Portability and infrastructure

Ben has finished and merged his branch fixing the runtime system’s treatment of memory-ordering (!2642). This work has taken on renewed urgency with the coming of Apple’s ARM silicon, which is known to take advantage of the ARM architecture’s weak memory ordering guarantees. For this reason we will be backporting this branch to the 8.10 and 9.0 release series.

Ben has implemented a refactoring (!4234) of the Hadrian build system making its notion of flavours more compositional, easing configuration for GHC developers.

Ben, Andreas and Tamar Christina have cleaned up the known Windows CI failures and have removed the accept_failure flag from the Windows validation jobs. This is a major milestone in the life of our Windows CI infrastructure and will allow us to catch regressions sooner.

Debugging tools and observability

Matthew Pickering and David Eichmann have been working on ghc-debug, a debugging framework for GHC programs which provides a facility for traversing the heap of another Haskell process. The goal of this work is to enable rich profiling of live production systems with minimal performance overheads.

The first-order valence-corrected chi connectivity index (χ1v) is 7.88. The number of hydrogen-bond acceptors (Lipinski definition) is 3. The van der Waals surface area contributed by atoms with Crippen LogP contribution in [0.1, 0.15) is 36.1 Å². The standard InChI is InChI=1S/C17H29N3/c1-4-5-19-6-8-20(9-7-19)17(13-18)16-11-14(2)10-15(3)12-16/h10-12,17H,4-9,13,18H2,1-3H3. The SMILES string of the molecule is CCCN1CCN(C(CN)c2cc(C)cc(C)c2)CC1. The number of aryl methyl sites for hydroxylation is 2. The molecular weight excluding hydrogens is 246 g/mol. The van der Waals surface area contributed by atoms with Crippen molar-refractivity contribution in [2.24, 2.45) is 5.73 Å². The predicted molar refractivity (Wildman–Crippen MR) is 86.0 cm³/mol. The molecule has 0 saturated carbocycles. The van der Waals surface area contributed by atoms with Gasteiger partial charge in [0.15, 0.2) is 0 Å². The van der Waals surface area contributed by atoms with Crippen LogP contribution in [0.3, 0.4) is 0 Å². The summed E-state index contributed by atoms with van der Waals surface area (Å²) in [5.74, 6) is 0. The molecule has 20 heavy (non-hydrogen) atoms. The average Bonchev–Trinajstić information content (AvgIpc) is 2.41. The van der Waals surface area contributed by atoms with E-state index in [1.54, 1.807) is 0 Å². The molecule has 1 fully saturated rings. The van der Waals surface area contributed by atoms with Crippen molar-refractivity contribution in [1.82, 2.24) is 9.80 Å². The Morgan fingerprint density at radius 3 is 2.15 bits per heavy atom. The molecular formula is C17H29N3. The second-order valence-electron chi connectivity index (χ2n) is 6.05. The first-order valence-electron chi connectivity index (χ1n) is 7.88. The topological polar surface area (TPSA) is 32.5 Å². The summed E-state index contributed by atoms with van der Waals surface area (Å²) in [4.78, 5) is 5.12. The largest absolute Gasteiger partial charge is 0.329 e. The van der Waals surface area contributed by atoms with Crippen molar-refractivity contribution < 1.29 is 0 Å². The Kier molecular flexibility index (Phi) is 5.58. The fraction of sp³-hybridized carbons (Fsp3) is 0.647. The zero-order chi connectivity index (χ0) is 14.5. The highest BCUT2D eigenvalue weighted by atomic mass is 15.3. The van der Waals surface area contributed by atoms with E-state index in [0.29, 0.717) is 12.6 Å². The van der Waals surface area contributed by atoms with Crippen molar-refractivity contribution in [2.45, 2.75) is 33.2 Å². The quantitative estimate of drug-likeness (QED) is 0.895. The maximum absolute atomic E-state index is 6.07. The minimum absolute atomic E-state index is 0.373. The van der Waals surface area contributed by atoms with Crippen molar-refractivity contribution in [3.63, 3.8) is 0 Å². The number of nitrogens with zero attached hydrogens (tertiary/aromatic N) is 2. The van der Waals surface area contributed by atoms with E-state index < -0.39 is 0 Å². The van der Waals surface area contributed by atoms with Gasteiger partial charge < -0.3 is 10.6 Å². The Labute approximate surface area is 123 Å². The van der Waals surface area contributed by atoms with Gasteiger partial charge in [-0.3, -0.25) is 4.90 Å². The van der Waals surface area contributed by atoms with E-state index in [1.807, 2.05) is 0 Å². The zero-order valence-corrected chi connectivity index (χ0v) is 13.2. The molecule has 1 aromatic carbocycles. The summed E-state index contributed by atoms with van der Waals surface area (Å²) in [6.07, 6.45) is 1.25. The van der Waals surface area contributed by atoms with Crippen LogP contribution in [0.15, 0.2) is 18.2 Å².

Matt is also continuing his work in source provenance information for info tables. This will allow for more flexible profiling and could serve as the basis for a portable stack backtrace mechanism in the future.

Ben has been working on making the compiler itself more observable by improving timings output (!4449), enabling eventlogging by default (!4448), adding eventlog integration into the Ticky-Ticky profiler (!3085), and exploring some ideas for reducing the cost of eventlogging with an eye towards making enabling eventlogging in the default runtime system.

Error messages refactoring

Alfredo Di Napoli has been picking up the work that Alp started this summer on structured error messages, with the aim to rebase Alp’s changes on top of the current HEAD as well as further carrying along the conversion of errors from textual values to richer types. Apart from the wiki a good place to track is the GHC ticket (#18516) containing the technical discussion.